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PNP: Atimonan incident, an ambush not shootout

MANILA, Philippines - There was no shootout.

Instead there was excessive use of force, and 13 men in a two-vehicle convoy drove into an ambush by a joint police-military contingent in Atimonan, Quezon last Jan. 6.

This is the conclusion of a fact-finding committee created by Director General Alan Purisima, chief of the Philippine National Police (PNP), to investigate the incident that killed an alleged jueteng lord along with three policemen, two airmen, and two intelligence agents who were disowned by the military.

The committee, led by Chief Superintendent Federico Castro of the Criminal Investigation and Detection Group, is also recommending administrative charges against 15 policemen at the checkpoint as well as the former head of the Quezon provincial police, which could lead to their dismissal from the service.

Among the findings of the committee, apart from excessive use of force, is that standard operating procedures for checkpoints were violated.

Doubts were raised on the actual positions of two fatalities found outside the vehicles. Inconsistencies were noted in the positions of some of the fatalities who supposedly fired guns.

The committee could not determine the nature of the wounds suffered by Superintendent Hansel Marantan, who reportedly headed the police team at the checkpoint, because he refused to submit himself for physical examination. Marantan was the only member of the contingent wounded in the supposed encounter.

“All the facts presented in this case indicate the possibility that an ambush occurred instead of a shootout,” a source privy to the work of the fact-finding committee told The STAR last night.

Purisima will get the four-page report today from the committee. The report will be forwarded to the National Bureau of Investigation (NBI), which is the principal agency handling the probe.

Among those to be recommended for inclusion in the charge sheet are Marantan, head of the Calabarzon Regional Special Operations Group (RSOG); Senior Superintendent Valeriano de Leon, who was sacked last week as Quezon police chief; and Chief Inspector Grant Gollod, who was also relieved last week as police chief of Atimonan town.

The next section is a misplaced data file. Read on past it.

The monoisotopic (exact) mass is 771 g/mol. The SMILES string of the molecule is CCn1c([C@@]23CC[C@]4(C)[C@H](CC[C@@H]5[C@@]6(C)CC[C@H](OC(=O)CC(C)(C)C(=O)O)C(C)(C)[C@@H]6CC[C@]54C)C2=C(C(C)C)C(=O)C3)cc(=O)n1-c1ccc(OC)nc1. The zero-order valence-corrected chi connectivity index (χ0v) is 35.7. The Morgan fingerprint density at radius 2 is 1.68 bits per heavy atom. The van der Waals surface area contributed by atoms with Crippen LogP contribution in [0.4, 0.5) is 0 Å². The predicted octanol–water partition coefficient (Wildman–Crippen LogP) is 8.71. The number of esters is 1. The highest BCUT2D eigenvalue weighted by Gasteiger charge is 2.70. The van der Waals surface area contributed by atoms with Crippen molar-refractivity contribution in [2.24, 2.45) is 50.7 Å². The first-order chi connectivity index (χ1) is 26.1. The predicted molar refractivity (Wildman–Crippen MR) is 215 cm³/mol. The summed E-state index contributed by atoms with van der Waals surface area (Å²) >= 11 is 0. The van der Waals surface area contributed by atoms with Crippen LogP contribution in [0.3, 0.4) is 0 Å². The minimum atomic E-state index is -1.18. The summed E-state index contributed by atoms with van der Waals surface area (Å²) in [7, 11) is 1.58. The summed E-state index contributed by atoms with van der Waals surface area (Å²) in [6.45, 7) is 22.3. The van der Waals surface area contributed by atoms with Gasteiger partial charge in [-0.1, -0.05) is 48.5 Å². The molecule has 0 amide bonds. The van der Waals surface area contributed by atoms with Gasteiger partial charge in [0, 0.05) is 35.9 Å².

Sources said Director James Melad, police chief of Calabarzon (Cavite, Laguna, Batangas, Rizal, Quezon), may be spared despite Marantan’s pronouncements that the operation to apprehend jueteng lord Vic Siman at a checkpoint in Atimonan was cleared with Melad and De Leon.

As RSOG chief, Marantan reported directly to Melad, who is said to have rushed to the scene of the killing from his headquarters at Camp Vicente Lim in Laguna, a drive of several hours from Atimonan.

Gollod served as deputy of Marantan when the latter headed the Quezon police Provincial Mobile Group.

A police official said the maximum penalty in an administrative case is dismissal from the service. Some or all of the 15 could also face criminal charges that relatives of the 13 slain men reportedly plan to file.

Purisima sacked all 15 policemen manning the supposed checkpoint but spared Melad.

The PNP fact-finding committee will include in its report pictures taken at the site indicating tampering with evidence.

A police official said the PNP report does not speculate on possible motives for the killing although evidence pointed to a rubout rather than a shootout.

“The report will only enumerate the evidence we gathered at the crime scene, which would be investigated further by the NBI,” the official said.

Yesterday The STAR came out with two pictures taken at the scene. The first showed one of the 13 fatalities sprawled on the pavement outside one of the Mitsubishi Montero sport utility vehicles. The second photo showed the same body, but with a pistol near his hand.

The official said the two photos were taken before and after the arrival of Scene of the Crime Operatives to inspect the site.

‘Benefit of the doubt’

Meanwhile, Sen. Panfilo Lacson urged the public yesterday to wait for the final reportfrom the NBI and not prejudge the policemen at the checkpoint.

“Let us give them the benefit of the doubt,” Lacson told radio station dzBB, saying it was hard to be “convicted in the bar of public opinion.”

He recalled the same condemnation when he was accused of leading a police team that killed members of the Kuratong Baleleng gang in 1995, when P30 million in cash supposedly went missing.

“I just hope the police officers will not lose their will and (allow) criminality to prevail,” he said.

Lacson admitted that Melad and Superintendent Glenn Dumlao, who reportedly hatched the operation plan for the case against Siman, were his former men in the defunct Presidential Anti-Organized Crime Task Force.

For his part, Sen. Ramon Revilla Jr. urged the appropriate Senate committees yesterday to conduct a probe, in aid of legislation, into the Atimonan incident. (From